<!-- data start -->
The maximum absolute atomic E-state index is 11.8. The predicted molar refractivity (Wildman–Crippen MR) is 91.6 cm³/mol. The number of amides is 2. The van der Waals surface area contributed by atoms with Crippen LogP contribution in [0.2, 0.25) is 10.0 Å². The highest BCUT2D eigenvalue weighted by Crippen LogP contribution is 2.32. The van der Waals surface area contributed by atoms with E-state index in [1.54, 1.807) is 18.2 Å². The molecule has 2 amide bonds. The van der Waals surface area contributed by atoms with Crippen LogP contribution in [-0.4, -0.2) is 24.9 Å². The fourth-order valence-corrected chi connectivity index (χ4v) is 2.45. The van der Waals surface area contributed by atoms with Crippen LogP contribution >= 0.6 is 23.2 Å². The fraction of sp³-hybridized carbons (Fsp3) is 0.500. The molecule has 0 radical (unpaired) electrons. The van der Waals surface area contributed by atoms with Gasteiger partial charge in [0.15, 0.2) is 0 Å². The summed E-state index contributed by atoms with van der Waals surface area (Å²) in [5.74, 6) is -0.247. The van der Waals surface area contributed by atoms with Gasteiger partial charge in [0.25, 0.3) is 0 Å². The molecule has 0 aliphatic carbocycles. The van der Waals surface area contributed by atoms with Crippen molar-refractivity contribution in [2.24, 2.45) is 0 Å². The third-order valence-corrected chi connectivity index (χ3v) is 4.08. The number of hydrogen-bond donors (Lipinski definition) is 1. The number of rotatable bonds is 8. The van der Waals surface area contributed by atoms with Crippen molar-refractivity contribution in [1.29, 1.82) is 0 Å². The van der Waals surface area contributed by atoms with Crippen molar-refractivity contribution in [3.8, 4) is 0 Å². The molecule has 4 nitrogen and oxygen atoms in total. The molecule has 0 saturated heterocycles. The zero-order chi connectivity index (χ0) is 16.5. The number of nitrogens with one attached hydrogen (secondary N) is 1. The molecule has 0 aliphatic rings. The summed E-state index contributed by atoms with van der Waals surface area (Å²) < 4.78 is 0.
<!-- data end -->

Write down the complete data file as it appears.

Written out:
The maximum absolute atomic E-state index is 11.8. The predicted molar refractivity (Wildman–Crippen MR) is 91.6 cm³/mol. The number of amides is 2. The van der Waals surface area contributed by atoms with Crippen LogP contribution in [0.2, 0.25) is 10.0 Å². The highest BCUT2D eigenvalue weighted by Crippen LogP contribution is 2.32. The van der Waals surface area contributed by atoms with E-state index in [1.54, 1.807) is 18.2 Å². The molecule has 2 amide bonds. The van der Waals surface area contributed by atoms with Crippen LogP contribution in [-0.4, -0.2) is 24.9 Å². The fourth-order valence-corrected chi connectivity index (χ4v) is 2.45. The van der Waals surface area contributed by atoms with Crippen LogP contribution >= 0.6 is 23.2 Å². The fraction of sp³-hybridized carbons (Fsp3) is 0.500. The molecule has 0 radical (unpaired) electrons. The van der Waals surface area contributed by atoms with Gasteiger partial charge in [0.15, 0.2) is 0 Å². The summed E-state index contributed by atoms with van der Waals surface area (Å²) in [5.74, 6) is -0.247. The van der Waals surface area contributed by atoms with Gasteiger partial charge in [0.25, 0.3) is 0 Å². The molecule has 0 aliphatic carbocycles. The van der Waals surface area contributed by atoms with Crippen molar-refractivity contribution in [2.24, 2.45) is 0 Å². The third-order valence-corrected chi connectivity index (χ3v) is 4.08. The number of hydrogen-bond donors (Lipinski definition) is 1. The number of rotatable bonds is 8. The van der Waals surface area contributed by atoms with Crippen molar-refractivity contribution in [1.29, 1.82) is 0 Å². The van der Waals surface area contributed by atoms with Crippen molar-refractivity contribution in [3.8, 4) is 0 Å². The molecule has 4 nitrogen and oxygen atoms in total. The molecule has 0 saturated heterocycles. The zero-order chi connectivity index (χ0) is 16.5. The number of nitrogens with one attached hydrogen (secondary N) is 1. The molecule has 0 aliphatic rings. The summed E-state index contributed by atoms with van der Waals surface area (Å²) < 4.78 is 0.